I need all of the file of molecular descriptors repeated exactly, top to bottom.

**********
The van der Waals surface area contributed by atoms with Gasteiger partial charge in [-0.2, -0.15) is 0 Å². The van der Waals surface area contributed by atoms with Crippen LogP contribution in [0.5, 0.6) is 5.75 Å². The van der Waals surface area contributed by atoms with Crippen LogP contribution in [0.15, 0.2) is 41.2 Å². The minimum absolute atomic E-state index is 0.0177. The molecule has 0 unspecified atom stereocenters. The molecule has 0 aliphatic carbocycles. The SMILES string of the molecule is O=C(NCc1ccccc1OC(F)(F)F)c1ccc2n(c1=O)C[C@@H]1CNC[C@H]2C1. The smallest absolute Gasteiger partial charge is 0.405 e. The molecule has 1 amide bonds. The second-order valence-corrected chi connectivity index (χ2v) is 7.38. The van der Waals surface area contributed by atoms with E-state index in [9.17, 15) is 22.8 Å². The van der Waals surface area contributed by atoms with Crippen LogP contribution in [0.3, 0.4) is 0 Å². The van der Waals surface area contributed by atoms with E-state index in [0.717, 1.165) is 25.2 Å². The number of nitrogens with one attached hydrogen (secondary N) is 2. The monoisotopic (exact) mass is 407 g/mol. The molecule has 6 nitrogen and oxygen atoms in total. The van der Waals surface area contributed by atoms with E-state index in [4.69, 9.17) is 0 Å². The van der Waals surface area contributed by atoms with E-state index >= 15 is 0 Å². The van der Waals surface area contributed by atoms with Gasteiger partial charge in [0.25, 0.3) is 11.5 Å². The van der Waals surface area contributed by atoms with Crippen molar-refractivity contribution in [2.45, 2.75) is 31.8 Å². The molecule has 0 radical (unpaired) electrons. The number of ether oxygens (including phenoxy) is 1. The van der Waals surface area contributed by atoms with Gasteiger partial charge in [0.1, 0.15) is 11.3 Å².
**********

The van der Waals surface area contributed by atoms with Gasteiger partial charge in [-0.2, -0.15) is 0 Å². The van der Waals surface area contributed by atoms with Crippen LogP contribution in [0.5, 0.6) is 5.75 Å². The van der Waals surface area contributed by atoms with Crippen LogP contribution in [0.15, 0.2) is 41.2 Å². The minimum absolute atomic E-state index is 0.0177. The molecule has 0 unspecified atom stereocenters. The molecule has 0 aliphatic carbocycles. The SMILES string of the molecule is O=C(NCc1ccccc1OC(F)(F)F)c1ccc2n(c1=O)C[C@@H]1CNC[C@H]2C1. The smallest absolute Gasteiger partial charge is 0.405 e. The molecule has 1 amide bonds. The second-order valence-corrected chi connectivity index (χ2v) is 7.38. The van der Waals surface area contributed by atoms with E-state index in [9.17, 15) is 22.8 Å². The van der Waals surface area contributed by atoms with Crippen LogP contribution in [0.3, 0.4) is 0 Å². The van der Waals surface area contributed by atoms with E-state index in [0.717, 1.165) is 25.2 Å². The number of nitrogens with one attached hydrogen (secondary N) is 2. The monoisotopic (exact) mass is 407 g/mol. The molecule has 6 nitrogen and oxygen atoms in total. The van der Waals surface area contributed by atoms with E-state index in [4.69, 9.17) is 0 Å². The van der Waals surface area contributed by atoms with E-state index >= 15 is 0 Å². The van der Waals surface area contributed by atoms with Gasteiger partial charge in [0.25, 0.3) is 11.5 Å². The van der Waals surface area contributed by atoms with Crippen molar-refractivity contribution in [2.45, 2.75) is 31.8 Å². The molecule has 0 radical (unpaired) electrons. The number of ether oxygens (including phenoxy) is 1. The van der Waals surface area contributed by atoms with Gasteiger partial charge in [0.1, 0.15) is 11.3 Å².